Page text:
In a ruling issued on 6 September 2012, the EU Court of Justice clarified the legal requirements for the cultivation of genetically modified organisms (GMOs). In its judgement in Case C-36/11, the Court ruled that Member States’ authorities cannot subject the cultivation of GMOs to an additional national authorisation procedure when their use and marketing is already authorised pursuant to relevant EU legislation and when those GMOs have been accepted for inclusion in the EU's common catalogue. The possibility for Member States to take measures to avoid the unintended presence of GMOs in other products does not entitle them to prohibit in a general manner the cultivation on their territory of such GMOs pending the adoption of coexistence measures aimed at avoiding the unintended presence of GMOs in other crops.


The ruling was delivered in a dispute between Pioneer Hi Bred Italia Srl, a company specialising in the global production and distribution of conventional and genetically modified seeds, and the Italian Ministry of Agricultural, Food and Forestry Policies. The Ministry informed Pioneer that, pending the adoption by the regions of rules to ensure the coexistence of conventional, organic and genetically modified crops according to Article 26a of Directive 2001/18, it could not consider the company’s application for authorisation to cultivate hybrids of genetically modified maize derived from MON 810. The hybrids, however, were already authorised by the European Commission on the basis of Article 20 of Regulation 1829/2003 and they are listed in the common catalogue of varieties of agricultural plant species (‘the common catalogue’) provided for in Directive 2002/53. Pioneer, therefore, brought a case before the Italian Council of State asking for an annulment of the Ministry's decision, challenging the interpretation of Article 26a. The Italian Council of State referred the case to the EU Court of Justice for a preliminary ruling.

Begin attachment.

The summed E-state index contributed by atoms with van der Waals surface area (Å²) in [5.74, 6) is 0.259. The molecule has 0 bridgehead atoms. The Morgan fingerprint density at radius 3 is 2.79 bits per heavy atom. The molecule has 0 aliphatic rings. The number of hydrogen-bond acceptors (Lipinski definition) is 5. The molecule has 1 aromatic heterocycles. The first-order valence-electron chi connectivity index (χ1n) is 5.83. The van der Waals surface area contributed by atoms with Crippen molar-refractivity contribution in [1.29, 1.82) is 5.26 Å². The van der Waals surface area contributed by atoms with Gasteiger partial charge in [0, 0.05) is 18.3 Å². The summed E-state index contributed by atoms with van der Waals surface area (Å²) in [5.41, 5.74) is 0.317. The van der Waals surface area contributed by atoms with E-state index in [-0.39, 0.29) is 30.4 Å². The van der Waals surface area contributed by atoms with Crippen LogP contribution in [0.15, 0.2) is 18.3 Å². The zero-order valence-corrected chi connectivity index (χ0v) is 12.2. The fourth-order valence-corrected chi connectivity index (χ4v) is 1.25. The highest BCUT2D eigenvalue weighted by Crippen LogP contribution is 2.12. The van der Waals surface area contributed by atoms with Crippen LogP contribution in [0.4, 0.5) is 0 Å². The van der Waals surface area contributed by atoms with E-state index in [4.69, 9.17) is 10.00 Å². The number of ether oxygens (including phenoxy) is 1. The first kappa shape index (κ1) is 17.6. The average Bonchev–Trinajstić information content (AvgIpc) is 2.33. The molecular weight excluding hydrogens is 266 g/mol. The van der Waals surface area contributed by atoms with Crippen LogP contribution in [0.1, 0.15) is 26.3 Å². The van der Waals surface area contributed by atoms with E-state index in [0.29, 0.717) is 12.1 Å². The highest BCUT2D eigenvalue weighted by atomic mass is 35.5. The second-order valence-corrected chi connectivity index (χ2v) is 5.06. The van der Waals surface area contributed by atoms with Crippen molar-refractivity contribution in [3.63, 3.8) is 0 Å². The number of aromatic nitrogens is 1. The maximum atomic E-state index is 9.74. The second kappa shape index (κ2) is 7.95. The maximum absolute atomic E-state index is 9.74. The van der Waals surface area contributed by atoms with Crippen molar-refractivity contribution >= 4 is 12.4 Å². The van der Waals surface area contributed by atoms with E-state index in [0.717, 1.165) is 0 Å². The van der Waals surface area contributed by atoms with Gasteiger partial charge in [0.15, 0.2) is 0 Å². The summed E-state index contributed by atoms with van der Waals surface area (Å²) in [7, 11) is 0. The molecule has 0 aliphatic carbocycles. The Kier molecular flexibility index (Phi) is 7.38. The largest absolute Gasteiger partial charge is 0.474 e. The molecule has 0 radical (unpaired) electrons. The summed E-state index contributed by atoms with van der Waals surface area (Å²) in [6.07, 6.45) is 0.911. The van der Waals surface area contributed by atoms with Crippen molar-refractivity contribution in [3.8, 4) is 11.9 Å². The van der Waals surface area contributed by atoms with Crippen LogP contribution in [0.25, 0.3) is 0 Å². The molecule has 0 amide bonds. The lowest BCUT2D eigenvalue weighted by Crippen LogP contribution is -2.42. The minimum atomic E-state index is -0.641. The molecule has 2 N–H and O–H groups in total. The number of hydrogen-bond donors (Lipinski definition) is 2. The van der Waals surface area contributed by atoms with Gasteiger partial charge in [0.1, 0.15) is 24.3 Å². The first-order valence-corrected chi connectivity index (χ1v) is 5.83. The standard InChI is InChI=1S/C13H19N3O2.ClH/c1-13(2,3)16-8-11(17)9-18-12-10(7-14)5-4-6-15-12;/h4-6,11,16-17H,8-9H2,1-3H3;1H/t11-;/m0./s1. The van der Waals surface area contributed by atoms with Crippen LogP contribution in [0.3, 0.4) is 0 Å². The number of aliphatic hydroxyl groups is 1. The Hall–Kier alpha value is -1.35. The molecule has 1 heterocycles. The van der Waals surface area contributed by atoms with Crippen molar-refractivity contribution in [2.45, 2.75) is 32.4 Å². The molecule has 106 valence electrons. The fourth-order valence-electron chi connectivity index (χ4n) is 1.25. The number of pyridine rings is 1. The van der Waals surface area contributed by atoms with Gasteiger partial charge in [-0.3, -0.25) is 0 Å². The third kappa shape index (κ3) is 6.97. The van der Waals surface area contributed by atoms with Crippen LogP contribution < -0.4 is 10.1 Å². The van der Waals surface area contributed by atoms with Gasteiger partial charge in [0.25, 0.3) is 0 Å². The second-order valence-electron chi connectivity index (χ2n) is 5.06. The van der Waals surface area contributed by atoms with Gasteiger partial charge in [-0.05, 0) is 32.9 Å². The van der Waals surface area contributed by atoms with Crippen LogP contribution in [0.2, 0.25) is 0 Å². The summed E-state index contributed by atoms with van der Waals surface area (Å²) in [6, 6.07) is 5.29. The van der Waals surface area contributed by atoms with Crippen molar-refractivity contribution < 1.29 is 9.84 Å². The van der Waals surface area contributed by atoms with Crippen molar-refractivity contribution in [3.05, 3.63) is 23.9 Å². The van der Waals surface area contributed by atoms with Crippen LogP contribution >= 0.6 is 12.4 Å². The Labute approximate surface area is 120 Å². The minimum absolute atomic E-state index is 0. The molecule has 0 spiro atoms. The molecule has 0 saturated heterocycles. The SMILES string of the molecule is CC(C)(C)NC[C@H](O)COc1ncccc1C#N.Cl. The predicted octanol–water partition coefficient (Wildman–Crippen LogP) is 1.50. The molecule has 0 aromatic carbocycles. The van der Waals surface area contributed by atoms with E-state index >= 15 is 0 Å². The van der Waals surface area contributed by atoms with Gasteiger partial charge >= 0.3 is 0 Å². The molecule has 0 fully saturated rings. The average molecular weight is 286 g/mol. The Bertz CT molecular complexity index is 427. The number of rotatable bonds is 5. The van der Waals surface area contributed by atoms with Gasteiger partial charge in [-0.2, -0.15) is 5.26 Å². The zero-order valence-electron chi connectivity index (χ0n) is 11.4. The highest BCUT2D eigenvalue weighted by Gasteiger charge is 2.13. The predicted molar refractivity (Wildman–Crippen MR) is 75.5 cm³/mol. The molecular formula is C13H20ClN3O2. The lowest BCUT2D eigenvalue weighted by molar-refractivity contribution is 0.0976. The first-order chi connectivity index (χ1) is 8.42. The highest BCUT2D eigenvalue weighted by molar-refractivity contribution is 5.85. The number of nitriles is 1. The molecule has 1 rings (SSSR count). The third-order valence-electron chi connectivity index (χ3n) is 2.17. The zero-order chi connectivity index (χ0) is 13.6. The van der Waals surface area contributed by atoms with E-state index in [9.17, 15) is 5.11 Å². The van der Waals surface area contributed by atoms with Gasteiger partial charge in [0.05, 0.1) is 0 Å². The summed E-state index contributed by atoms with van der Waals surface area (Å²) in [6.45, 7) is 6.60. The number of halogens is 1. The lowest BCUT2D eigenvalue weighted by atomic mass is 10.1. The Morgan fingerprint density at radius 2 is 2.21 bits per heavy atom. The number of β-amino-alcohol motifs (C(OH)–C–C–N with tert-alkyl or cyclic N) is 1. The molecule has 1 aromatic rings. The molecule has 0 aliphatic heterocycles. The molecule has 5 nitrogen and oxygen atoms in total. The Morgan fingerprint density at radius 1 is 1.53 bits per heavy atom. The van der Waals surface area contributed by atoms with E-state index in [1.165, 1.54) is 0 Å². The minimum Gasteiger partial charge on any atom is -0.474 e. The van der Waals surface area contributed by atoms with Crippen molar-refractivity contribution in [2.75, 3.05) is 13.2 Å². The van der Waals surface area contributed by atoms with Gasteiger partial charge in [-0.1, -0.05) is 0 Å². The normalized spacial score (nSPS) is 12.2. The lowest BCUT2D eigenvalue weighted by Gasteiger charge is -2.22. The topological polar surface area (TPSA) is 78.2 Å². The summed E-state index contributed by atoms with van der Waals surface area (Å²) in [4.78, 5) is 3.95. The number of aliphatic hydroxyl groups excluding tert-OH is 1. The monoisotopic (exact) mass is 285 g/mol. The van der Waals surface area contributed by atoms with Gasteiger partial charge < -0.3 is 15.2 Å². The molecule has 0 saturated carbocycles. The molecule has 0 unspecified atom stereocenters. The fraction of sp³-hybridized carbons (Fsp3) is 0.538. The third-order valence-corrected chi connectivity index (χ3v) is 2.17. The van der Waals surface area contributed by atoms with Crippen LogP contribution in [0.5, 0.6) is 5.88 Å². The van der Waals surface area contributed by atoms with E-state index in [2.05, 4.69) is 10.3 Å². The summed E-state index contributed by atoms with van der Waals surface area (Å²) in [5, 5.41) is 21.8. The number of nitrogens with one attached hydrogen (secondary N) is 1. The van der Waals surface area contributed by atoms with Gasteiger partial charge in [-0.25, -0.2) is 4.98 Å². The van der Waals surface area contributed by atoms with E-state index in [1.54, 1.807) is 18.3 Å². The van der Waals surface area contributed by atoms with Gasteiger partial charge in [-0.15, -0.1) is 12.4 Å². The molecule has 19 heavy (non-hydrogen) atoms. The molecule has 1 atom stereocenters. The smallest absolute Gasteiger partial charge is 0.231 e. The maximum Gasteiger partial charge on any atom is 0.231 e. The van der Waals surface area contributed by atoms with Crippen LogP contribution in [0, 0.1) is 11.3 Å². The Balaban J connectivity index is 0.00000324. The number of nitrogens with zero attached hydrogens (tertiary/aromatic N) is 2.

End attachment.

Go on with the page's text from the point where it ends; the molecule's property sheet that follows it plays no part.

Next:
The EU Court of Justice's ruling supporting the position of Pioneer clarifies and confirms the interpretation of the EU rules in place. Certain EU Member States do not favour the cultivation of GM crops on their territory and they try to limit such cultivation through direct or indirect measures. The EU Court of Justice's judgment confirms that such practices are not legally defendable, at least not with regard to the few GM varieties that are authorised for cultivation in the EU. The ruling also follows previous case-law of the Court that sanctioned France for inappropriate transposition of the EU rules on cultivation of approved GM crops (Cases C-419/03 and C-121/07).